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Cabinetization and Compartmentalization in Early Modern Art and Science

Posted By Nadia Baadj, Monday, May 09, 2016

This interdisciplinary session examines the role of cabinetizing and compartmentalizing visual and material knowledge, objects, and images in the early modern period. Through considering a wide range of media it aims to develop a theoretical and conceptual understanding of the various ways in which cabinets and cabinet-like spaces and formats, by means of boundaries, thresholds, and kinetic and haptic interaction, organize, frame, decontextualize, re-contextualize, activate, and transform their contents, and also guide, instruct, engage, and transfer knowledge to beholders.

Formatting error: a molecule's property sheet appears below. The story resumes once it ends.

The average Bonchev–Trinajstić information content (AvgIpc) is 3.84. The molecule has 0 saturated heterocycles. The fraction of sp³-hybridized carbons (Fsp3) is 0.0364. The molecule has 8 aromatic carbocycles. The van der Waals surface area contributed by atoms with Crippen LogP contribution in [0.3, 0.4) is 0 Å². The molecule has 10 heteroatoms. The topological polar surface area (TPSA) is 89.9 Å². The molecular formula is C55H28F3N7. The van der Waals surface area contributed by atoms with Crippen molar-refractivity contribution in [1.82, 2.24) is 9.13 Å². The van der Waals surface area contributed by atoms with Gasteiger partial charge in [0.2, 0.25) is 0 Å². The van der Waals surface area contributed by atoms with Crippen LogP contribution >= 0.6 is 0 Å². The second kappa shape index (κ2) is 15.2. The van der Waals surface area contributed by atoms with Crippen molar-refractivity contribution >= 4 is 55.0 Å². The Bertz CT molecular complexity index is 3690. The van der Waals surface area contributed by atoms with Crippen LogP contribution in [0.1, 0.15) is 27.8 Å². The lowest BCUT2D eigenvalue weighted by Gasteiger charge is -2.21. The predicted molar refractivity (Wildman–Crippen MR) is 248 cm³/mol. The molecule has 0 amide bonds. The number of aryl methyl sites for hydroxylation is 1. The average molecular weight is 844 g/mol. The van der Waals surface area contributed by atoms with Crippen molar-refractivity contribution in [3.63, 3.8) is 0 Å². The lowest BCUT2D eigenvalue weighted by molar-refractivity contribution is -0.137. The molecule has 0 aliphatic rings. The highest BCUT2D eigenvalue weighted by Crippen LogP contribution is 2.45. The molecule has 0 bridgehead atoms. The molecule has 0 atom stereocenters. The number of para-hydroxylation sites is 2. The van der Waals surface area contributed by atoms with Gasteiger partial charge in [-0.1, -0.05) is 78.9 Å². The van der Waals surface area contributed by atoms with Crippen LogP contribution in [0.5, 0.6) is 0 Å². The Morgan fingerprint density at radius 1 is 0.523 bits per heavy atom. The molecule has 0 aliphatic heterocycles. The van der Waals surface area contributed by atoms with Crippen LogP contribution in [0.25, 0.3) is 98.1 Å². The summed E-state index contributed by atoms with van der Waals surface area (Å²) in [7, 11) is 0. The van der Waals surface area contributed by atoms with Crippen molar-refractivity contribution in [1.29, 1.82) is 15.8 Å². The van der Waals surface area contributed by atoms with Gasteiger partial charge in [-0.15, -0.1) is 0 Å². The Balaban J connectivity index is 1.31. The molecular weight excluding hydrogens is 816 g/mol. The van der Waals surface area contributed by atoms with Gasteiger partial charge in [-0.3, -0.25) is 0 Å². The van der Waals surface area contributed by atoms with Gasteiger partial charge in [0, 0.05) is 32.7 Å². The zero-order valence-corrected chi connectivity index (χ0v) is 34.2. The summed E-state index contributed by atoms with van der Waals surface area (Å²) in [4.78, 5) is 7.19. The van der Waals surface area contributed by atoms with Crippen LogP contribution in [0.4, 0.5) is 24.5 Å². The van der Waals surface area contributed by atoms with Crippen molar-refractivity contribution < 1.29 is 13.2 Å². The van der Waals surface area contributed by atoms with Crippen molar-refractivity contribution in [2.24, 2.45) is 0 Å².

We welcome paper proposals that engage with concepts of early modern art and science especially. Suggested paper topics include but are not limited to: cabinets, boxes, specimen drawers, furniture, real and depicted collections, perspective boxes, dioramas, stage sets, gardens, architectural spaces, polyptychs, dollhouses, maps, frames, ornament, books.

Please submit a proposal that includes 1) your name, affiliation, and paper title, 2) a brief CV (max 300 words), and 3) an abstract (max 150 words) on or before May 30 to Nadia Baadj ( and Lisa Skogh (

Tags:  Art History  collecting  History  History of Science  intellectual history  interdisciplinary  Material Culture  materiality  Renaissance Europe 

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